I don't want this followup post to narrow the responses people offer, I'm still interested in a broad range of stories and hearing about how others handle nontraditional high school schedules. I'm just thinking onscreen here, which is sometimes risky!

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We school year round now, we unschooled elem school, so I got used to mon traditional paperwork, lol.

 

For reporting to the school district, I put classes on our paperwork for whichever year most of it will be done in. If it's not quite completed, I list it anyways.

 

Anything started new over the summer goes on the next year report, usually. Sort of;)

 

For example, ds is finishing up geometry this month, then will be starting Alg 2. I put both on our plans for this year, but will give a grade for Geo this year, then a .5 credit of Alg 2 this year too, then another half credit & final grade next year, I think. That one is kind of throwing me.

 

He'll be doing Govt this summer, that will go on next year's transcript, even though it won't be done during the traditional academic year.

Our state treats the school year as July- June, & we always have full summers so I've always put all our summer work on the next year's paperwork, as technically, anything in July & August is part of the next year.

 

SAT subject tests are cramping my year round style though. Ds wants to take 2 in June this year, so he needs to be done those classes & prep for the tests by then. (He could take them in the fall, but may take regular sats then, which would interfere).

 

We did some 1 semester classes this year too- I listed them either first or second semester for .5 credit.

 

Some things I'll likely re arrange on transcripts differently than How I reported them to our district as we went along- perhaps by subject rather than year. Specifically for electives, some I've changed my mind of how I want them listed & described for colleges after doing our district paperwork.

Only a few colleges I've seen ask for our actual school district paperwork and our transcripts (sigh, NY). He may not apply to those.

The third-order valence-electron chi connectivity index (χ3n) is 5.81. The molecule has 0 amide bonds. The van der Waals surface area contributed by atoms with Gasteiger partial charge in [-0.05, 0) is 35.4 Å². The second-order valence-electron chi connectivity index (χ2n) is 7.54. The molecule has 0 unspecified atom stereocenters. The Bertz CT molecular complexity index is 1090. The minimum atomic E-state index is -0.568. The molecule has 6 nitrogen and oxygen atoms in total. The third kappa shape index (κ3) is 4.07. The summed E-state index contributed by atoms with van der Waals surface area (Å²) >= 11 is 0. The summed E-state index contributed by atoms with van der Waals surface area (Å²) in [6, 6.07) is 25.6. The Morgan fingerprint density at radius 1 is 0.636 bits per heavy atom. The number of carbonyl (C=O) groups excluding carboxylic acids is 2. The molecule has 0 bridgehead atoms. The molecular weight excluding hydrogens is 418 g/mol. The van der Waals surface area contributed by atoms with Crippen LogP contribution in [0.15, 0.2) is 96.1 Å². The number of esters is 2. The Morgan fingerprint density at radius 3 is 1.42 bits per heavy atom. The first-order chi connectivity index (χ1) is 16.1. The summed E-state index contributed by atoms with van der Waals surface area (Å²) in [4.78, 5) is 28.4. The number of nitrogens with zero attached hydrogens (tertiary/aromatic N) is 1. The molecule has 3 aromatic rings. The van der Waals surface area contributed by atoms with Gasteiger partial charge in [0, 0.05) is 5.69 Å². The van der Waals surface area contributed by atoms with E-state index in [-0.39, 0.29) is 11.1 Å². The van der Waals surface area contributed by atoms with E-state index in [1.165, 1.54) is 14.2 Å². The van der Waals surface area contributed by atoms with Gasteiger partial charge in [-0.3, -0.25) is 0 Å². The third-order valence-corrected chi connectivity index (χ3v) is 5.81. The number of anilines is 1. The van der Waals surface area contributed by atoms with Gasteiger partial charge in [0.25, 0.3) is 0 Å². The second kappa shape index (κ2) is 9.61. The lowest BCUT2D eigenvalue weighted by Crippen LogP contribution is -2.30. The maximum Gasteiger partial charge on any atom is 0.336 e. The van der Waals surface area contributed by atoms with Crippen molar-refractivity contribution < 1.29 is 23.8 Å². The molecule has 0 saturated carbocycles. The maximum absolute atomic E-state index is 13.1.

Grade levels, I don't worry about. When he finishes a class, he's done & starts the next one. For the most part.

We are going to take a summer break this year, but still do math (he decided to double up to do 3 courses in 2 years), & French (we never get to that during the year), & Govt (prep for elections)

 

We started this schedule because we Foster / adopt & sometimes get busy with babies or long hospitalizations for our medical kiddo & school gets off track. Not really for high school anymore as he now does almost all of his work independently or its outsourced, but when younger, for sure. We added new electives this year mid year when we found some cool TTC courses to build unplanned classes around.

 

Oh, I don't count hours for credits, I choose the material & when it's done, it's done. Then onto the next course.

 

Not sure if any of that was clear or helpful:)

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Both clear and helpful, thank you! 

 

One of the things I'm considering is having Shannon start on 9th grade work "early."  She's finishing up everything I had planned for the year in the next month, and rather than padding out the spring with more stuff, I figured why not get started on next year's planned courses? We have a late summer/early fall extended vacation planned, so if we knocked out some work now that would mean a stress-free vacation. And she's definitely prepared to work at a high school level, and we're both more excited about starting on the upcoming plans rather than adding things on to the tail end of this year. I can't think of any cons to doing this, other than it takes us off of a more traditional school year.  But really, it seems like as long as we've been homeschooling we've been ready to start the next thing in the spring, March or April, anyway, and we've been doing that all along. I don't know why it should feel any different this year.

Edited by Chrysalis Academy
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Let me take a stab.

 

D basically has been working at her own speed since sixth grade.

 

Most of her work is done during the academic year but she likes to do some things intensively during the summers, such as geometry (7th into 8th), number theory and AP Human Geography (after 8th), and Arabic 2 (after 9th). This summer, after 10th grade, she will either be studying Arabic or another language intensively while abroad or studying Russian and political science at a university.

 

Our "together" academic subjects are done in blocks when possible: this year she did bio in the fall and is doing AP Environmental during the spring; next year she'll do math and US govt in the fall, science during winter session when she's not taking her languages, and macro econ during the spring.

 

She also unschools geology and astronomy. I may bundle all that learning together as separate credits.

 

Kind of confusing, I know.

 

I don't count hours but material. Maths and sciences are easy. Social sciences get a little tricky determining what exactly constitutes a credit. That's one of the reasons why I write my own syllabi for AP courses. (I outsource English and foreign language.)